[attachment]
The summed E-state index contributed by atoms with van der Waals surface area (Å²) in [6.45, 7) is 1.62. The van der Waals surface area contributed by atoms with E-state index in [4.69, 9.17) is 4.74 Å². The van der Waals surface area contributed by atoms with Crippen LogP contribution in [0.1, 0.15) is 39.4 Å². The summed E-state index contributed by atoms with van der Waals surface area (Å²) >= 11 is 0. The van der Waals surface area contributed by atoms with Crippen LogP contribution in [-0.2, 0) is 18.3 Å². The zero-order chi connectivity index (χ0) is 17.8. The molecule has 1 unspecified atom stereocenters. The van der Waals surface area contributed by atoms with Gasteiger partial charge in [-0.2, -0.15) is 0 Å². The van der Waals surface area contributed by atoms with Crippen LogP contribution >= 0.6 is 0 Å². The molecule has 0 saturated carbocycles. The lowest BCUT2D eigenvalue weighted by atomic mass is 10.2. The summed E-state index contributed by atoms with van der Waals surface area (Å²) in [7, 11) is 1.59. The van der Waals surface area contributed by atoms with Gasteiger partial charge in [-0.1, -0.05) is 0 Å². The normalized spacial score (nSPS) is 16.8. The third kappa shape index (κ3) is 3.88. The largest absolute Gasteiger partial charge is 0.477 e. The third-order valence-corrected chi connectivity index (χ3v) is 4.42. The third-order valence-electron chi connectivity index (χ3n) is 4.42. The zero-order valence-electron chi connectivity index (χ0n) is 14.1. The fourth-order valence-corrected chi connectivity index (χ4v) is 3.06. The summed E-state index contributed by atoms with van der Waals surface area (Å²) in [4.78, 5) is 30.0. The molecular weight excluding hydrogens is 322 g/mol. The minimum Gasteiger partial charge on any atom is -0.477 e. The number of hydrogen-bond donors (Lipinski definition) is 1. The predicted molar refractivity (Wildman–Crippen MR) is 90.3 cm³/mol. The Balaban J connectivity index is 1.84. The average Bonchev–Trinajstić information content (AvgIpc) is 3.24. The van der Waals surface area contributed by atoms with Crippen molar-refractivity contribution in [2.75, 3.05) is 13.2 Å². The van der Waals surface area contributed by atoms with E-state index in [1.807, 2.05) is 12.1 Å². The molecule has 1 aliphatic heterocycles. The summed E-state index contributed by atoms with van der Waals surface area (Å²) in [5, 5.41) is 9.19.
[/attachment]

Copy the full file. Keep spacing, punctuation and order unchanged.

The summed E-state index contributed by atoms with van der Waals surface area (Å²) in [6.45, 7) is 1.62. The van der Waals surface area contributed by atoms with E-state index in [4.69, 9.17) is 4.74 Å². The van der Waals surface area contributed by atoms with Crippen LogP contribution in [0.1, 0.15) is 39.4 Å². The summed E-state index contributed by atoms with van der Waals surface area (Å²) >= 11 is 0. The van der Waals surface area contributed by atoms with Crippen LogP contribution in [-0.2, 0) is 18.3 Å². The zero-order chi connectivity index (χ0) is 17.8. The molecule has 1 unspecified atom stereocenters. The van der Waals surface area contributed by atoms with Gasteiger partial charge in [-0.2, -0.15) is 0 Å². The van der Waals surface area contributed by atoms with Crippen LogP contribution >= 0.6 is 0 Å². The molecule has 0 saturated carbocycles. The lowest BCUT2D eigenvalue weighted by atomic mass is 10.2. The summed E-state index contributed by atoms with van der Waals surface area (Å²) in [7, 11) is 1.59. The van der Waals surface area contributed by atoms with Gasteiger partial charge in [-0.1, -0.05) is 0 Å². The normalized spacial score (nSPS) is 16.8. The third kappa shape index (κ3) is 3.88. The largest absolute Gasteiger partial charge is 0.477 e. The third-order valence-corrected chi connectivity index (χ3v) is 4.42. The third-order valence-electron chi connectivity index (χ3n) is 4.42. The zero-order valence-electron chi connectivity index (χ0n) is 14.1. The fourth-order valence-corrected chi connectivity index (χ4v) is 3.06. The summed E-state index contributed by atoms with van der Waals surface area (Å²) in [4.78, 5) is 30.0. The molecular weight excluding hydrogens is 322 g/mol. The minimum Gasteiger partial charge on any atom is -0.477 e. The number of hydrogen-bond donors (Lipinski definition) is 1. The predicted molar refractivity (Wildman–Crippen MR) is 90.3 cm³/mol. The Balaban J connectivity index is 1.84. The average Bonchev–Trinajstić information content (AvgIpc) is 3.24. The van der Waals surface area contributed by atoms with Crippen molar-refractivity contribution in [2.75, 3.05) is 13.2 Å². The van der Waals surface area contributed by atoms with E-state index in [1.807, 2.05) is 12.1 Å². The molecule has 1 aliphatic heterocycles. The summed E-state index contributed by atoms with van der Waals surface area (Å²) in [5, 5.41) is 9.19.